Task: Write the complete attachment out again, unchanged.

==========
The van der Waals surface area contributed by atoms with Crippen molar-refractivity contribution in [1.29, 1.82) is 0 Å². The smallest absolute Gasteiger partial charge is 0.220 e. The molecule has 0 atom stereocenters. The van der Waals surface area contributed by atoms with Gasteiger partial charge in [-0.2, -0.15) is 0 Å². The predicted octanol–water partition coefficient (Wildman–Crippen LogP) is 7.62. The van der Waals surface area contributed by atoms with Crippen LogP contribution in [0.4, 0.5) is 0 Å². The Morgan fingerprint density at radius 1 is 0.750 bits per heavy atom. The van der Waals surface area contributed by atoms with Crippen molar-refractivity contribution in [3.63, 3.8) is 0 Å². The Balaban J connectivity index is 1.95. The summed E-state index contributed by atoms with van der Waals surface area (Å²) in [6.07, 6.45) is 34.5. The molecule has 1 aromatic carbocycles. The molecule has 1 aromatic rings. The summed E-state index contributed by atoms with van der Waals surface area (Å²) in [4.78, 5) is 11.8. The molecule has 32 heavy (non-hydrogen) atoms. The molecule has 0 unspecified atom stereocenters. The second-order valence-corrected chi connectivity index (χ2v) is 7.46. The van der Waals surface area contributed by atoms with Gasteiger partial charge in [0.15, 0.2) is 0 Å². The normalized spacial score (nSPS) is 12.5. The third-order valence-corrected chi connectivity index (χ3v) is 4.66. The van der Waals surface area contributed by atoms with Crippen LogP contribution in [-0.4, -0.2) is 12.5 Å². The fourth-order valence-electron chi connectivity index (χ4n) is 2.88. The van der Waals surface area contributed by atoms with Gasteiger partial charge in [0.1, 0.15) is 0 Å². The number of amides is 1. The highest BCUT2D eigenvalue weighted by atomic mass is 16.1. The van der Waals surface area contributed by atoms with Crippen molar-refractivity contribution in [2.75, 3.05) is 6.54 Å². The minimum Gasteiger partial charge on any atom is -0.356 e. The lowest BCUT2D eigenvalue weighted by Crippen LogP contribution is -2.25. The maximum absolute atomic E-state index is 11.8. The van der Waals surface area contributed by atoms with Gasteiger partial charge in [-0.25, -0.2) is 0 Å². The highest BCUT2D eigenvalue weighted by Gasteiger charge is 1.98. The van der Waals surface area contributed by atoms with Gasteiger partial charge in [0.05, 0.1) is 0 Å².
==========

The van der Waals surface area contributed by atoms with Crippen molar-refractivity contribution in [1.29, 1.82) is 0 Å². The smallest absolute Gasteiger partial charge is 0.220 e. The molecule has 0 atom stereocenters. The van der Waals surface area contributed by atoms with Gasteiger partial charge in [-0.2, -0.15) is 0 Å². The predicted octanol–water partition coefficient (Wildman–Crippen LogP) is 7.62. The van der Waals surface area contributed by atoms with Crippen LogP contribution in [0.4, 0.5) is 0 Å². The Morgan fingerprint density at radius 1 is 0.750 bits per heavy atom. The van der Waals surface area contributed by atoms with Crippen molar-refractivity contribution in [3.63, 3.8) is 0 Å². The Balaban J connectivity index is 1.95. The summed E-state index contributed by atoms with van der Waals surface area (Å²) in [6.07, 6.45) is 34.5. The molecule has 1 aromatic carbocycles. The molecule has 1 aromatic rings. The summed E-state index contributed by atoms with van der Waals surface area (Å²) in [4.78, 5) is 11.8. The molecule has 32 heavy (non-hydrogen) atoms. The molecule has 0 unspecified atom stereocenters. The second-order valence-corrected chi connectivity index (χ2v) is 7.46. The van der Waals surface area contributed by atoms with Gasteiger partial charge in [0.15, 0.2) is 0 Å². The normalized spacial score (nSPS) is 12.5. The third-order valence-corrected chi connectivity index (χ3v) is 4.66. The van der Waals surface area contributed by atoms with Crippen LogP contribution in [-0.4, -0.2) is 12.5 Å². The fourth-order valence-electron chi connectivity index (χ4n) is 2.88. The van der Waals surface area contributed by atoms with Gasteiger partial charge in [0.1, 0.15) is 0 Å². The number of amides is 1. The highest BCUT2D eigenvalue weighted by atomic mass is 16.1. The van der Waals surface area contributed by atoms with Crippen molar-refractivity contribution in [2.75, 3.05) is 6.54 Å². The minimum Gasteiger partial charge on any atom is -0.356 e. The lowest BCUT2D eigenvalue weighted by Crippen LogP contribution is -2.25. The maximum absolute atomic E-state index is 11.8. The van der Waals surface area contributed by atoms with Gasteiger partial charge in [-0.25, -0.2) is 0 Å². The highest BCUT2D eigenvalue weighted by Gasteiger charge is 1.98. The van der Waals surface area contributed by atoms with Gasteiger partial charge in [0.05, 0.1) is 0 Å².